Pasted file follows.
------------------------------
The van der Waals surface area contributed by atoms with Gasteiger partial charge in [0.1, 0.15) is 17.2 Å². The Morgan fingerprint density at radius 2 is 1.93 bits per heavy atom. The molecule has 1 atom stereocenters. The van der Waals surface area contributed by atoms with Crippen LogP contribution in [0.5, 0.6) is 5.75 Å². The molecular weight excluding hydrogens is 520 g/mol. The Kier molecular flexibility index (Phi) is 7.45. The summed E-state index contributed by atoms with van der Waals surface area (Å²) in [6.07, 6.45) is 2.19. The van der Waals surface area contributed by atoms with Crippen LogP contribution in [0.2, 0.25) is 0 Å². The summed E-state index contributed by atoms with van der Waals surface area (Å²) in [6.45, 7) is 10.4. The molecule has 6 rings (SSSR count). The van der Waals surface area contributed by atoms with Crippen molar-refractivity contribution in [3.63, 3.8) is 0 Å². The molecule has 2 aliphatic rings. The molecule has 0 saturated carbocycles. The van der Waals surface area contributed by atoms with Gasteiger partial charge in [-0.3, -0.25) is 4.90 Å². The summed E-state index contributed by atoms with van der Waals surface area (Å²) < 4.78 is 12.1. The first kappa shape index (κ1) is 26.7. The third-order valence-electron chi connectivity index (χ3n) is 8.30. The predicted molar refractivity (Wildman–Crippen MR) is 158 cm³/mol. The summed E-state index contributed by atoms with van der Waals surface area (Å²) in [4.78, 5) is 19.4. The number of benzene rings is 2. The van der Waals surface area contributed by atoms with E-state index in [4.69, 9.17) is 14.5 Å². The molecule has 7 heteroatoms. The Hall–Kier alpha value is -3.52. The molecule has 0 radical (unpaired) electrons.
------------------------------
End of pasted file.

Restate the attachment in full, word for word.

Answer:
The van der Waals surface area contributed by atoms with Gasteiger partial charge in [0.1, 0.15) is 17.2 Å². The Morgan fingerprint density at radius 2 is 1.93 bits per heavy atom. The molecule has 1 atom stereocenters. The van der Waals surface area contributed by atoms with Crippen LogP contribution in [0.5, 0.6) is 5.75 Å². The molecular weight excluding hydrogens is 520 g/mol. The Kier molecular flexibility index (Phi) is 7.45. The summed E-state index contributed by atoms with van der Waals surface area (Å²) in [6.07, 6.45) is 2.19. The van der Waals surface area contributed by atoms with Crippen LogP contribution in [0.2, 0.25) is 0 Å². The summed E-state index contributed by atoms with van der Waals surface area (Å²) in [6.45, 7) is 10.4. The molecule has 6 rings (SSSR count). The van der Waals surface area contributed by atoms with Crippen molar-refractivity contribution in [3.63, 3.8) is 0 Å². The molecule has 2 aliphatic rings. The molecule has 0 saturated carbocycles. The van der Waals surface area contributed by atoms with Gasteiger partial charge in [-0.3, -0.25) is 4.90 Å². The summed E-state index contributed by atoms with van der Waals surface area (Å²) < 4.78 is 12.1. The first kappa shape index (κ1) is 26.7. The third-order valence-electron chi connectivity index (χ3n) is 8.30. The predicted molar refractivity (Wildman–Crippen MR) is 158 cm³/mol. The summed E-state index contributed by atoms with van der Waals surface area (Å²) in [4.78, 5) is 19.4. The number of benzene rings is 2. The van der Waals surface area contributed by atoms with E-state index in [4.69, 9.17) is 14.5 Å². The molecule has 7 heteroatoms. The Hall–Kier alpha value is -3.52. The molecule has 0 radical (unpaired) electrons.